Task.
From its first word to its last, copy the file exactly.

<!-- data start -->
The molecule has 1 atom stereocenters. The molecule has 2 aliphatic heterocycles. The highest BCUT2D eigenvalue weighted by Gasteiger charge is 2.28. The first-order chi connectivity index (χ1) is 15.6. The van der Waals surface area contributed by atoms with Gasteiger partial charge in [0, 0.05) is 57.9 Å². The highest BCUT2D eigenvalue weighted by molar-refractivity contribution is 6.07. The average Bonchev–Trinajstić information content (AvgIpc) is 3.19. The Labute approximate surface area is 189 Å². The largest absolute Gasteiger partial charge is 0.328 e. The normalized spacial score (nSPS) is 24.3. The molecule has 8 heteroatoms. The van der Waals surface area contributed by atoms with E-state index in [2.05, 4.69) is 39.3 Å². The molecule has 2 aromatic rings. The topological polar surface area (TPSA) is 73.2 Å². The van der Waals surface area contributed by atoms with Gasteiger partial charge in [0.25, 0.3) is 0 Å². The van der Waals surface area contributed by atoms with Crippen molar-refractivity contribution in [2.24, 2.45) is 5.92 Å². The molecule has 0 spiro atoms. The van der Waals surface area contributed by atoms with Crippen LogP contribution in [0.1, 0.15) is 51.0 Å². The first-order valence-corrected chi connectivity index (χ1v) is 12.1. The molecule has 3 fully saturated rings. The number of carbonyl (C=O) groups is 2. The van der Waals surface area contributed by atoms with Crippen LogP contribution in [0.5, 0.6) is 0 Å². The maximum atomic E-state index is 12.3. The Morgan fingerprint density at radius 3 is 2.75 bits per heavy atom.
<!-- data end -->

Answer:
The molecule has 1 atom stereocenters. The molecule has 2 aliphatic heterocycles. The highest BCUT2D eigenvalue weighted by Gasteiger charge is 2.28. The first-order chi connectivity index (χ1) is 15.6. The van der Waals surface area contributed by atoms with Gasteiger partial charge in [0, 0.05) is 57.9 Å². The highest BCUT2D eigenvalue weighted by molar-refractivity contribution is 6.07. The average Bonchev–Trinajstić information content (AvgIpc) is 3.19. The Labute approximate surface area is 189 Å². The largest absolute Gasteiger partial charge is 0.328 e. The normalized spacial score (nSPS) is 24.3. The molecule has 8 heteroatoms. The van der Waals surface area contributed by atoms with E-state index in [2.05, 4.69) is 39.3 Å². The molecule has 2 aromatic rings. The topological polar surface area (TPSA) is 73.2 Å². The van der Waals surface area contributed by atoms with Gasteiger partial charge in [0.25, 0.3) is 0 Å². The van der Waals surface area contributed by atoms with Crippen molar-refractivity contribution in [2.24, 2.45) is 5.92 Å². The molecule has 0 spiro atoms. The van der Waals surface area contributed by atoms with Crippen LogP contribution in [0.1, 0.15) is 51.0 Å². The first-order valence-corrected chi connectivity index (χ1v) is 12.1. The molecule has 3 fully saturated rings. The number of carbonyl (C=O) groups is 2. The van der Waals surface area contributed by atoms with Crippen LogP contribution in [0.5, 0.6) is 0 Å². The maximum atomic E-state index is 12.3. The Morgan fingerprint density at radius 3 is 2.75 bits per heavy atom.